Faculty votes for program, new concentrations

At their meeting last Tuesday, the College’s faculty voted in favor of making Leadership Studies a concentration and approved a new interdisciplinary program in Bionformatics, Genomics and Proteomics. During March’s meeting, Jewish Studies was approved as a concentration.

The study of leadership at the College was originally the idea of James MacGregor Burns ’39, professor of political science, emeritus. In 1978, Burns released his publication, Leadership, which is considered pivotal in the discipline to this day.

Burns went on to become a critical force in the creation of the Academy of Leadership at the University of Maryland and the Jepson School of Leadership Studies at the University of Richmond.

Over 27 schools across the country now offer Leadership Studies as a major or minor, with most programs modeled after the Jepson School. The field is considered to be thriving in American higher education and Williams hopes to “serve as a model for emerging and evolving programs elsewhere,” according to a proposal dispersed at the faculty meeting.

Leadership Studies concentrates on the phenomenon of leadership across the globe and in multiple situations. It studies not only “great men” – a phrase used by James McAllister, associate professor of political scien ce in reference to courses that merely function on the study of the leaders themselves – but on the relationship between leaders and their followers as well as how a leader functions in his or her environment.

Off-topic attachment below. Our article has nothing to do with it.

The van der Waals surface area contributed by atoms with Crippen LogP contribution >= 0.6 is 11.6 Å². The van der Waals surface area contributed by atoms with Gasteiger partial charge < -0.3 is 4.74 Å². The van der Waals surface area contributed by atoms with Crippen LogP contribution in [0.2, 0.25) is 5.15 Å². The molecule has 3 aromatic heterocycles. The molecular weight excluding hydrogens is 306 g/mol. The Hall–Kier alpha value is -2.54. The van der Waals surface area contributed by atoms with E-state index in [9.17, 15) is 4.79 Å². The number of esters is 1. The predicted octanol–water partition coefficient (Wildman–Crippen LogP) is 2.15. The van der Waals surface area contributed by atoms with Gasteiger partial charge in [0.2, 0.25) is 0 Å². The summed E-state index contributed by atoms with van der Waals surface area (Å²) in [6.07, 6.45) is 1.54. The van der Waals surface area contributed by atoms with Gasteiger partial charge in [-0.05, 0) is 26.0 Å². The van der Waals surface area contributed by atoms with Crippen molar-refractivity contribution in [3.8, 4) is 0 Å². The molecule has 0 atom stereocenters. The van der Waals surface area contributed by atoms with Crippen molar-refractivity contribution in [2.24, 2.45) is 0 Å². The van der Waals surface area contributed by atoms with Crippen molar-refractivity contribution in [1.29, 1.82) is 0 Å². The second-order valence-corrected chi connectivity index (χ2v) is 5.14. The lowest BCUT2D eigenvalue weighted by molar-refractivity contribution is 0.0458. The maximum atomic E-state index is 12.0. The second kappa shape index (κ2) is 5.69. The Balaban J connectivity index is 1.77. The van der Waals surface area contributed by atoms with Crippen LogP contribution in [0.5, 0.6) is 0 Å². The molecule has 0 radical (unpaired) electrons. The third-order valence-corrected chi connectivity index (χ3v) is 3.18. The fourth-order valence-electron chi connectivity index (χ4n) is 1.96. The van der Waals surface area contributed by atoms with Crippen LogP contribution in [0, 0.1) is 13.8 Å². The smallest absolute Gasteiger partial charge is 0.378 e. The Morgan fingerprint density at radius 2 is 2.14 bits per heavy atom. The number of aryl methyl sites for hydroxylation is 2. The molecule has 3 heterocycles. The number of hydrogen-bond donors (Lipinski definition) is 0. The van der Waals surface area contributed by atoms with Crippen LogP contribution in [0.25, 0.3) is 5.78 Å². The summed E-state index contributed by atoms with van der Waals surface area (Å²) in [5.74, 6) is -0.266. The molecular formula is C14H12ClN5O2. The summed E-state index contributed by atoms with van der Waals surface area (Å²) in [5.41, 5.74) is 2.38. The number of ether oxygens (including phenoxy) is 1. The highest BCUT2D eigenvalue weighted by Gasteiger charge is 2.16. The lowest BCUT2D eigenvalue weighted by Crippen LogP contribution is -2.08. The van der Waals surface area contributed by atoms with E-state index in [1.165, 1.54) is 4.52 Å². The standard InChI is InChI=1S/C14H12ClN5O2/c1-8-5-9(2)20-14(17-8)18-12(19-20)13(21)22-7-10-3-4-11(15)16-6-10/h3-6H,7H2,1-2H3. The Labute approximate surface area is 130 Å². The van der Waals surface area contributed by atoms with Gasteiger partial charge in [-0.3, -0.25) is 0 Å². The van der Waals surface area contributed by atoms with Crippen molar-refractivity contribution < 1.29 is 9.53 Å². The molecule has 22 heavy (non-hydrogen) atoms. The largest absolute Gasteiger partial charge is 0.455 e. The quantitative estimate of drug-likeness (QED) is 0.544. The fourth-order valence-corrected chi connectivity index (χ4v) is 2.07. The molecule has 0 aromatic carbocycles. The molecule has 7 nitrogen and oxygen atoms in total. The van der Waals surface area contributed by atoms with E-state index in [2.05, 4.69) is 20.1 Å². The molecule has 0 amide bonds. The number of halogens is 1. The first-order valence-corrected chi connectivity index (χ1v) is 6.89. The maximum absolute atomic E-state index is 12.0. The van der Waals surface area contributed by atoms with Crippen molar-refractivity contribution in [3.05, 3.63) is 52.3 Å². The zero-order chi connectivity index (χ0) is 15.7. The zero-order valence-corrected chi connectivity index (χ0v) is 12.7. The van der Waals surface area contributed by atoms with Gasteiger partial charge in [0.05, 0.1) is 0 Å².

Courses in social studies and the humanities will examine “authority, power and influence” as well as the legitimacy, or lack thereof, that many leaders assert. The concentration will be taught as an interdisciplinary and will be an “education about leadership” as opposed to an education as to how to become a leader, according to the packet.

There will be a mandatory introductory course taught by McAllister entitled “Power, Leadership and Legitimacy: An Introduction to Leadership Studies” which will also be cross-listed in the political science department’s course offerings.

The course is designed to meet the interdisciplinary goal of the Committee on Educational Policy (CEP) by “comparing and contrasting the assumptions, theories and methods of disciplinary approaches to the topic, enabling students to bring interdisciplinary thinking to the disciplinary core courses and the capstone course,” according to the description in the course packet.

In all, five courses will be required for the concentration and this course load will culminate senior year with “the capstone course” LEAD 402 “Domains of Leadership.” In addition, one of the five courses must be a Winter Study course. The Leadership Studies program has offered at least five Winter Study courses since January 1999; over the past two years, the program has offered eight different full courses.

The other concentration recently added to the curriculum is Jewish Studies. The first proposal to teach Jewish Studies courses arose at a faculty meeting in 1979, and professors began teaching Jewish Studies classes in the early 1980s, according to Matthew Kraus, associate professor of Classics and coordinator of Jewish Studies. In 2001, Kraus became the first professor of Jewish Studies to receive tenure.